Knowing Your Raw Denim: Slub and Nep

When it comes to the realm of raw denim, two of the most pertinent, yet often misunderstood, characteristics are nep and slub. Though these terms may seem like silly, redundant jargon, we can’t stress enough the importance of these denim traits. Not only do they affect the feel and texture of raw jeans, but they also impact the overall fade and evolution of any pair of denim.

Slub

Close up of a raw slub denim

Close up of a raw slub denim

We’ve previously broken down the meanings of slub and slubiness, but in essence slub refers to denim fabric made with indigo warp yarn which differs in thickness throughout. When the denim is woven and made into garments, the result will be a denim without a uniform texture which will have a much different hand than a denim woven with traditional yarns.

In some slubby denims, a technique called loom chatter is employed during the weaving process to help make the finished fabric even more textured. The layman’s explanation of loom chatter is that the shuttle looms that are used to weave the fabric are set to a low tension level while they weave.

This lower tension setting makes the looms literally shake while they weave the denim – an action which, in addition to the naturally uneven nature of the yarn used to weave the denim, makes the product even more uneven and textured.

As a picture says a thousand words, this detailed look at a pair of Naked and Famous‘ Big Slub Jeans is a classic example of some fantastic slub fades.

Fade of Naked and Famous Big Slub Jeans

Faded Naked and Famous Big Slub Jeans

Slub fading detail on Naked and Famous Big Slub Jeans

Slub fading detail on Naked and Famous Big Slub Jeans

Alternate Close up of Naked and Famous Big Slub Jeans

Alternate Close up of Naked and Famous Big Slub Jeans

Selvedge fade on Naked and Famous Big Slub jeans.

Selvedge fade on Naked and Famous Big Slub jeans

Slub will be quite textured and is able to either posses a softer or rougher feel, depending on the actual cotton used, than most raw denims. Aside from the difference in texture that slubby denim is noted for, its irregularity in yarn thickness also tends to result in more interesting fades.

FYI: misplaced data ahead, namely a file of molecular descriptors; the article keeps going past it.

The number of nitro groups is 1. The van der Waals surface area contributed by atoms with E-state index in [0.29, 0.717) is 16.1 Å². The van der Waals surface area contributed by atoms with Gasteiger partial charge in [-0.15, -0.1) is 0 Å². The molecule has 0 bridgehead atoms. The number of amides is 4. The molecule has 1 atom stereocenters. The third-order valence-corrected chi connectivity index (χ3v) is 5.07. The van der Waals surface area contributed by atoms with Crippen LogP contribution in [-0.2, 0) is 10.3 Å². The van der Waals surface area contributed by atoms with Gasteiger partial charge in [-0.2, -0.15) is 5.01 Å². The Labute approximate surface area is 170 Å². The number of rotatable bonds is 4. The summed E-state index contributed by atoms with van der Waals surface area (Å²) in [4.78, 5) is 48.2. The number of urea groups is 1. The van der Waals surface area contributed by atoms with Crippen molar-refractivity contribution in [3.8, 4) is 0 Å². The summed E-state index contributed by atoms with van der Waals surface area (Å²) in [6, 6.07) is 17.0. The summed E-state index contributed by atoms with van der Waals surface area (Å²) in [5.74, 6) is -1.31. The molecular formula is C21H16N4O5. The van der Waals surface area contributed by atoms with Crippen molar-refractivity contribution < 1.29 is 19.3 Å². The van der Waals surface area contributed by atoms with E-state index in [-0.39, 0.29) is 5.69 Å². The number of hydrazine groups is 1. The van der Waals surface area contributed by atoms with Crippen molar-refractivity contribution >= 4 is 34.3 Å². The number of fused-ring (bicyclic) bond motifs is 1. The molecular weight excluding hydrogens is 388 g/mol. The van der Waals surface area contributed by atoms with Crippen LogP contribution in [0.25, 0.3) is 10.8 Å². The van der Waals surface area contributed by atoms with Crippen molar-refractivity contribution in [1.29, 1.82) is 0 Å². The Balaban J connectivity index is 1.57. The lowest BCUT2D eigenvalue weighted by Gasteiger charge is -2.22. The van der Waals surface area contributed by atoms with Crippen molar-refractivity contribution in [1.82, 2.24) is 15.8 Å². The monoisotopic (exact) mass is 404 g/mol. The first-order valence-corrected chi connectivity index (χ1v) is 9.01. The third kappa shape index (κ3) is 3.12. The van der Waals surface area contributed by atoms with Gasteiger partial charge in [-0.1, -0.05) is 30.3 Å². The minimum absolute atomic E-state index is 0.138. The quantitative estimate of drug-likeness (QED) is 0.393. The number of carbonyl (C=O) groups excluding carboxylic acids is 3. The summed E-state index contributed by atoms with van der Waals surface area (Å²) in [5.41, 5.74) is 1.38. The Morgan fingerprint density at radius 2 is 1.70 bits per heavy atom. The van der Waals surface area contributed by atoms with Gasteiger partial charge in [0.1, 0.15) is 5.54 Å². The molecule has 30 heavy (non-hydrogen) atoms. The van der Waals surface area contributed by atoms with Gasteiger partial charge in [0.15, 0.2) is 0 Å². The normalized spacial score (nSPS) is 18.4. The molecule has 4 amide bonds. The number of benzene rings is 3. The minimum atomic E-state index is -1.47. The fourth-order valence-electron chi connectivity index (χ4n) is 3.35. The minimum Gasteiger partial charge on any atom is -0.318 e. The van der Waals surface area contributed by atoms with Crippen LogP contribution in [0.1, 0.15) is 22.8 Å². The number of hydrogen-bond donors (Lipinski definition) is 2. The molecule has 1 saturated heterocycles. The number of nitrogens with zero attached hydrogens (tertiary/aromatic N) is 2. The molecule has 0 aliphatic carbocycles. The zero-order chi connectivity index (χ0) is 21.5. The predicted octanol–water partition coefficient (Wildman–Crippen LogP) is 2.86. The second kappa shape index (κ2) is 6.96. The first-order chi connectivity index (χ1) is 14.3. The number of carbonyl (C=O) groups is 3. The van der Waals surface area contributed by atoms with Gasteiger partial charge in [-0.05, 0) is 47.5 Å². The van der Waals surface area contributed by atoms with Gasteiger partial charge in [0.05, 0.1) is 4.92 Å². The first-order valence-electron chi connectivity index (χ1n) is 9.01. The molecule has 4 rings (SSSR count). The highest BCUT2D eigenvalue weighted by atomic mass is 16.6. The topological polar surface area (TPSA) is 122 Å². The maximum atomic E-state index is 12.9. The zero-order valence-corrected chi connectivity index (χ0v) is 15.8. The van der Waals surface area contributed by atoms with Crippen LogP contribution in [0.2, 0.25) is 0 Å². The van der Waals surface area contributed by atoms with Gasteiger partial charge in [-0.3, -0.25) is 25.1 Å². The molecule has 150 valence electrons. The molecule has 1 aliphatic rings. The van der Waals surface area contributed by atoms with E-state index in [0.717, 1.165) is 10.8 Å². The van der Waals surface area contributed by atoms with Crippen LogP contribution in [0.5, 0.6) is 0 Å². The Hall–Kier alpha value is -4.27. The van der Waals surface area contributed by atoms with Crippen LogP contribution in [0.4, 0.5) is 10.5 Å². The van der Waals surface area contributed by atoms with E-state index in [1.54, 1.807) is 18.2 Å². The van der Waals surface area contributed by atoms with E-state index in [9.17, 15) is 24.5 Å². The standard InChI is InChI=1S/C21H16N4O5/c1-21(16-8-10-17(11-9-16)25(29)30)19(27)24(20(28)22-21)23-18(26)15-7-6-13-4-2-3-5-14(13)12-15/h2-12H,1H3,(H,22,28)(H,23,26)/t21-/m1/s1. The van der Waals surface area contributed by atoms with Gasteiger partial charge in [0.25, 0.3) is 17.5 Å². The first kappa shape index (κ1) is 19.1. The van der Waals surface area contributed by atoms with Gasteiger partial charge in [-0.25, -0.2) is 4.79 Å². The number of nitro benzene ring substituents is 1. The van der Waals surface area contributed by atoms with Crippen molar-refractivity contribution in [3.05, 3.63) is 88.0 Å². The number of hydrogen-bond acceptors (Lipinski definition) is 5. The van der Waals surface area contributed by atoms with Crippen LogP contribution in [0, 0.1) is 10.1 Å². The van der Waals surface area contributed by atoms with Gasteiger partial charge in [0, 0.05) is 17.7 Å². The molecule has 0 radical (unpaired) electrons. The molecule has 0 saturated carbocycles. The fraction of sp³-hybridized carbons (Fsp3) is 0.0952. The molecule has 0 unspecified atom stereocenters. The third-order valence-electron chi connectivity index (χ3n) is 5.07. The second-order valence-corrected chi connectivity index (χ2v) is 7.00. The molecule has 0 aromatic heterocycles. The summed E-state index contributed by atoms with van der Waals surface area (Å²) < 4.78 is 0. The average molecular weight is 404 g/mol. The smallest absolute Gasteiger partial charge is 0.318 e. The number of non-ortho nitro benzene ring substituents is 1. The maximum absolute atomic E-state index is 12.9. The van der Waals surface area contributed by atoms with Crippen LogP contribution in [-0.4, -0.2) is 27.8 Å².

Specifically, these fades tend to run more vertically along the fabric than horizontally. The reason behind the unusual fading characteristics in slub denim is very interesting as the vertical fading occurs because the indigo dyes tend to fade at different rates based on the varying thickness of the yarn used to produce the denim. This vertical fading characteristic is also known as Tate-Ochi, or “vertical falls”, in Japanese.

Nep

Nep has often been confused with slub because of the textural characteristics that they both share. However, the difference between the two often needs to be very clearly defined. Have you ever stumbled upon a pair of jeans that seemed to have little particles of white fluff protruding from the main part of the garment? It may have looked a little bit like below.

Close up on horizontal and vertical nep fades.

Close up on horizontal and vertical nep fades.

When a garment is neppy, or has nep, it usually just means that the fabric of the garment has been woven in a way that some of the cotton fibers extend and protrude from the main surface. Usually these fabrics tend to posses a “snowy” look, as if fresh fallen snow is sitting on the surface of the denim. The texture in this type of denim will be more noticeable on the surface of the fabric than the peeking glimpses of white in the composition of a slubby fabric.

Nep denim also possesses some peculiar traits throughout life of the fabric. It still fades naturally like most raw denim, but the neppy fibers will become more pronounced in the appearance of the jean; bringing about a furrier look. One of the most desirable features of a nep denim is their uncanny ability to fade horizontal, as well as vertically like the snowy nep denim below.

Snowy Nep Whiskers.

Snowy Nep Whiskers

Loom chatter also plays a role in the production of nep denim. As noted neppy denim usually has visible fibers exposed from the main surface of the fabric; fibers which are usually knots and broken fibers within the yarn that occur as it is spun and then woven. Loom chatter exacerbates the nepping process by further agitating the fibers and leaving them more exposed through the shaking and tangling of the yarn while the loom weaves.

Dennis DePrimo

Dennis DePrimo

Dennis is a musician/producer, skateboarder and denim enthusiast. Follow him on instagram at: @dennistehmenace

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  • KELLYBEAR

    the second one is pbj right?

    • FRINGECLASS

      looks like it. if theyre the same pair as in the last picture..

      • diet333

        Last pic is a pair of Strike Golds in their 1XXX denim, I believe. (I’m currently wearing a pair of SG 1109s but I’m an idiot and could be wrong…)

        • FRINGECLASS

          I think I win for bigger idiot because i see a pair that fades like that and i automatically think pbj.

    • Vinyl Scratch

      I would say so. Pure Blue Japan usually produces very neppy, high-contrast denim on most of their models, and the construction/detailing of the jean pictured seems to resemble their style.

    • patpbj

      that is definitely XX005 or XX013, the diff between 005 and 013 is the cut.
      =) I know this because i own a pair of XX013